Saudi Arabia summons its most prominent female activist after release

US Rep. Ilhan Omar (D-MN) (L) talks with Speaker of the House Nancy Pelosi (D-CA) during a rally with fellow Democrats before voting on H.R. 1, or the People Act, on the East Steps of the US Capitol on March 08, 2019 in Washington, DC. (AFP photo)
In this 2017 file photo, Loujain al-Hathloul poses for a photo in Amsterdam, the Netherlands. (Via AP)

Saudi Arabia's most prominent female activist Loujain al-Hathloul has been summoned by security officials, three months after her release, relatives say.

According to the Associated Press, Loujain al-Hathloul was informed on Sunday of a supreme court decision that ultimately upholds her initial conviction.

In May 2018, Hathloul and more than a dozen activists were arrested as part of a sweeping crackdown on activists who pushed for greater women’s rights and an end to a ban on female drivers.

Al-Hathloul was sentenced to five years and eight months with conditional release last December.

She was released on February 10 after about three years in prison where she was tortured and sexually harassed. She is still under probation and is barred from leaving Saudi Arabia.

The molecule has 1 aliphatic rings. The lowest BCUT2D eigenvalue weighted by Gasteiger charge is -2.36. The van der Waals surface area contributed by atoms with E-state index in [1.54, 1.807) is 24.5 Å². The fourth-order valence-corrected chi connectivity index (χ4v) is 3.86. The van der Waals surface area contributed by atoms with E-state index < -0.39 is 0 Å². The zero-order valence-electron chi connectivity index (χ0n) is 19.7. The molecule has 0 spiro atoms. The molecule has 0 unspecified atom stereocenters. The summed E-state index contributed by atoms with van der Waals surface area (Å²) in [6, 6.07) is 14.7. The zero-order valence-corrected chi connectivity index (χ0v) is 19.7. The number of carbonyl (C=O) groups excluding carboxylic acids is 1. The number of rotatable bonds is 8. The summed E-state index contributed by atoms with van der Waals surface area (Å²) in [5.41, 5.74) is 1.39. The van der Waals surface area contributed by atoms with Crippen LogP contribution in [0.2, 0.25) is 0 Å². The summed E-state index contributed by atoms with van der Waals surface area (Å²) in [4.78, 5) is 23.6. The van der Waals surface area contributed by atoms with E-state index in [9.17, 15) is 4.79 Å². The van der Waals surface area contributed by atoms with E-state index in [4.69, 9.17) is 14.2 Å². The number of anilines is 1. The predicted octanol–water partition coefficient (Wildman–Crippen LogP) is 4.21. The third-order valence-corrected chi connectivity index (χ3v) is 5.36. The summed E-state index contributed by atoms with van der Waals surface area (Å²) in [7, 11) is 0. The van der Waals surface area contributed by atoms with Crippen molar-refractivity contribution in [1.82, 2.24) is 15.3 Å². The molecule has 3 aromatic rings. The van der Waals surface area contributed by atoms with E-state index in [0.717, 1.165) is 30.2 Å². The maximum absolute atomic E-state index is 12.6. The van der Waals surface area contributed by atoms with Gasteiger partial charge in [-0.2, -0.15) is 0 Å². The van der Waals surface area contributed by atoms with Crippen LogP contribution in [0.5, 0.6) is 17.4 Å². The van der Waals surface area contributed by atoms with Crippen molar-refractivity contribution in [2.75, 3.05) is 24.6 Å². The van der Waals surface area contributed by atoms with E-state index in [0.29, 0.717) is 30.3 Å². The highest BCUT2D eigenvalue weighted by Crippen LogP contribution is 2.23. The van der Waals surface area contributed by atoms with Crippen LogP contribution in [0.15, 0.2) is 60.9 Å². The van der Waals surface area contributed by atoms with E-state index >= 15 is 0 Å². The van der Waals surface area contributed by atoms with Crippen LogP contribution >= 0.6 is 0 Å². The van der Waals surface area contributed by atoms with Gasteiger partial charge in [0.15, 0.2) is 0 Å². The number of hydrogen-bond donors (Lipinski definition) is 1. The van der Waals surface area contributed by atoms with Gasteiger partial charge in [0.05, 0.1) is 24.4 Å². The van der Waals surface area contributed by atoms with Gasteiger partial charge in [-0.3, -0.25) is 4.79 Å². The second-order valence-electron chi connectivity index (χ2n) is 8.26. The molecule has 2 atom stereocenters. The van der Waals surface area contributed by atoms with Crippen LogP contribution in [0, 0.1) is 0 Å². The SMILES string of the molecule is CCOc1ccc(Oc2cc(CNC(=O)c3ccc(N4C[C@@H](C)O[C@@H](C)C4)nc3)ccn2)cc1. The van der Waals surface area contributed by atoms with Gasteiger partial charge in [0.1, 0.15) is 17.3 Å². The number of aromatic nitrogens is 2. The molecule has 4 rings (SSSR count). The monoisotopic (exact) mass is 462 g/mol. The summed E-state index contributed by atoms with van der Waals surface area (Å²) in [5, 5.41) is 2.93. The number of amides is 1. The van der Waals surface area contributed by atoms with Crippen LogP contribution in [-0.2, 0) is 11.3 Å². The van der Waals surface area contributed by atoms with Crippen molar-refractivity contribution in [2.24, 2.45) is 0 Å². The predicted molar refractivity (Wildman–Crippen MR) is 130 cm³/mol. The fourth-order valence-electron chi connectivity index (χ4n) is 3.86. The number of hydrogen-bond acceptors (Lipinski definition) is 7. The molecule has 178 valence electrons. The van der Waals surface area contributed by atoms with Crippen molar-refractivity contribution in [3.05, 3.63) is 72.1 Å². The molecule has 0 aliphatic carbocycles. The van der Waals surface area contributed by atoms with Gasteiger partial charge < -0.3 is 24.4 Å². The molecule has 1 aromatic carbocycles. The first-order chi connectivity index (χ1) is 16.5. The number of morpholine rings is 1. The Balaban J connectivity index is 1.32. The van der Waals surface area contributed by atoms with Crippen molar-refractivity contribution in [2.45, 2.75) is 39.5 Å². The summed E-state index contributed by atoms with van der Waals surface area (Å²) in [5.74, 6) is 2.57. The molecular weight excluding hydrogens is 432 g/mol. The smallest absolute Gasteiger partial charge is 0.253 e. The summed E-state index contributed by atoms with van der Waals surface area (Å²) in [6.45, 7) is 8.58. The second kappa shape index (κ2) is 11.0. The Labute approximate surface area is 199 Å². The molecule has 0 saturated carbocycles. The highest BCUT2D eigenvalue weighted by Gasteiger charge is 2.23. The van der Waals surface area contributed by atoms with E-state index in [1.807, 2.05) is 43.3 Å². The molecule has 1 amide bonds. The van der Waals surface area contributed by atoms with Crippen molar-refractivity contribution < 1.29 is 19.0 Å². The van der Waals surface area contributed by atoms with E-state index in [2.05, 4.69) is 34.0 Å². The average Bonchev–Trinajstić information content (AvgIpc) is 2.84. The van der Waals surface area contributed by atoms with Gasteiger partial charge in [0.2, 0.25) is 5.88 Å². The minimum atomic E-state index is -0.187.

Her sister, Alia al-Hathloul, told AP on Sunday that she was asked to report to the office of the Interior Ministry’s General Directorate of Investigation, or “mabaheth”, in the capital Riyadh. The reason she received a summon was not immediately known.

Later on Sunday, her relatives told AP and her sister, Lina al-Hathloul, confirmed on Twitter that she’d been called in to sign a document informing her of a supreme court decision to uphold the ruling of an appeals' court, which had upheld her initial conviction.

They questioned why she was informed of the legal ruling by a security agency.

The latest development comes as al-Hathloul has recently shared posts about a women's rights campaign against sexual harassment in Kuwait, and waded into the recent normalization of relations between some Arab regimes and Israel.

She also wrote that many of her Saudi friends have stopped tweeting altogether.

“When is this nightmare going to end?,” she said in a tweet, adding “I WANT my friends back!”

Saudi authorities have arrested dozens of activists, bloggers, intellectuals and others perceived as political opponents ever since Saudi Crown Prince Mohammed bin Salman became Saudi Arabia’s de facto leader in 2017, showing almost zero tolerance for dissent even in the face of international condemnations of the clampdown.           

Over the past years, Riyadh has also redefined its anti-terrorism laws to target activism.

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